The Woodlouse Hunter Spider Often Invades Homes In Pennsylvania, But Their Bites Are Not As Dangerous As Some Sources Claim
It is well known that some of the world’s largest and most venomous spider species exist within tropical regions outside of the United States. The largest spider on record, the Goliath bird eater, dwells within the rainforests of northern South America, and many experts agree that the subtropical Sydney funnel web spider produces the deadliest venom of all documented spider species. Many people rightly claim that black widows, and the brown recluse are considered the most medically significant spiders in the US, but not everyone knows that the brown recluse can be found as far north as Iowa, while the northern black widow can be found as far northeast as Maine and up into Canada. Both the northern and southern black widow species can be found in Pennsylvania, but sightings are rare, and these species almost never enter homes. The woodlouse hunter spider is often mistaken for the brown recluse, but luckily, the woodlouse hunter is not known for inflicting medically harmful bites to humans, and the brown recluse is not native to Pennsylvania.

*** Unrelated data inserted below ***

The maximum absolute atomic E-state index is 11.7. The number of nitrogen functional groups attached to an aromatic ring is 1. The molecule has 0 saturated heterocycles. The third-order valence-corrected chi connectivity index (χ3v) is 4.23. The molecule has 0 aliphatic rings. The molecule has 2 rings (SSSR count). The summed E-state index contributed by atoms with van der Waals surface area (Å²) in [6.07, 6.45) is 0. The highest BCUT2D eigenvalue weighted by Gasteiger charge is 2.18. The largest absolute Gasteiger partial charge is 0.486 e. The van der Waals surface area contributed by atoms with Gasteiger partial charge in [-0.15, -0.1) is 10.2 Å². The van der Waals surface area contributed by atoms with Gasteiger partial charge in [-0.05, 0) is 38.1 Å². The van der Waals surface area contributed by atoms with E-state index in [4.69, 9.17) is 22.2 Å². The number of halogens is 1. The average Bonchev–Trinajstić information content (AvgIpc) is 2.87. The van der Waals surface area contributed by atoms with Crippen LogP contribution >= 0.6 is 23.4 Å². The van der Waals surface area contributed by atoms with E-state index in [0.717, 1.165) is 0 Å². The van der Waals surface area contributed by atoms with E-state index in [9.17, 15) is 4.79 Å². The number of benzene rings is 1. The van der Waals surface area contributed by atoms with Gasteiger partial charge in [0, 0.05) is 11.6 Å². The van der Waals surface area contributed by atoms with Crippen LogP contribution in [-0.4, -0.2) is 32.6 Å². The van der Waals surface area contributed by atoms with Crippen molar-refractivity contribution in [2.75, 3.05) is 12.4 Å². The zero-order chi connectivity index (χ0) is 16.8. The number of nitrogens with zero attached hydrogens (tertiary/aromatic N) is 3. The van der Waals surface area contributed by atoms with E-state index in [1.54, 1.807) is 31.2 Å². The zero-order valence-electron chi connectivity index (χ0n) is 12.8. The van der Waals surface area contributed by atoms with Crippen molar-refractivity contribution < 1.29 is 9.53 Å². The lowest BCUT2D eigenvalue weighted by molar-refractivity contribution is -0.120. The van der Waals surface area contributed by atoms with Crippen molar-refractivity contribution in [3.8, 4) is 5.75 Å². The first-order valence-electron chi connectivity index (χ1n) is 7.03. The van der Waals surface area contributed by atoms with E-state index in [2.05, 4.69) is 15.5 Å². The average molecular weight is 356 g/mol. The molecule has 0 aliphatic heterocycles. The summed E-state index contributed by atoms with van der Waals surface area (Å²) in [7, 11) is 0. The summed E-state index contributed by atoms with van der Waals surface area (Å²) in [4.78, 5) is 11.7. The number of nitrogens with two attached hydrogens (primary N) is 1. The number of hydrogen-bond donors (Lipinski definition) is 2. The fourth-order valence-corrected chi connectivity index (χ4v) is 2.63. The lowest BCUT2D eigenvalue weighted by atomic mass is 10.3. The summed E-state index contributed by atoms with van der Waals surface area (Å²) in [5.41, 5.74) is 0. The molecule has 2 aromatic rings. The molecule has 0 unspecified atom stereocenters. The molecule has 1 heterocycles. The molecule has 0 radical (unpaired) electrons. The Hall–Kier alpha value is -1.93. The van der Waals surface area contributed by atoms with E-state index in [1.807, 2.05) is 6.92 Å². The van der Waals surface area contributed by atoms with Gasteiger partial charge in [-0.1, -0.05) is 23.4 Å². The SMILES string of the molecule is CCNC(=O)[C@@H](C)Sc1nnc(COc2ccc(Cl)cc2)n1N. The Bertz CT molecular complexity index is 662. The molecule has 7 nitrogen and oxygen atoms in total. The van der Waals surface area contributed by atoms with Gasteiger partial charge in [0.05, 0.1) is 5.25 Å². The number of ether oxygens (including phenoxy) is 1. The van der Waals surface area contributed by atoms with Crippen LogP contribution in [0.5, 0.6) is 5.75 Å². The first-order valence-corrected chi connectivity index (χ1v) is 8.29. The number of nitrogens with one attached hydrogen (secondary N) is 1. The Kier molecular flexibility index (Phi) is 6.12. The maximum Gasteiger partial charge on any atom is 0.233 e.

According to an online survey of documented woodlouse hunter encounters, the majority of sightings occurred indoors, and most outdoor sightings occurred near homes. Females of this species reach sizes of around .6 of an inch in body length, while males are a bit smaller. This species can be recognized by its reddish-orange cephalothorax and its dirty white abdomen. The woodlouse hunter is unique for having six eyes that form an oval, and its fangs are particularly large and slant forward, causing significant pain to bite victims. Since this species is spotted indoors often, they have been well documented as inflicting bites to humans. However, studies have shown that bites from the woodlouse hunter are often mistaken for brown recluse spider bites. The woodlouse hunter’s bite has never been documented as causing severe allergic reactions or tissue necrosis, but their bites have been documented as causing significant pain and intense itching at the site of the wound. The woodlouse hunter is not considered an aggressive species, but handling these spiders is not recommended.
Do you believe that you may have sustained a bite from a woodlouse hunter specimen?
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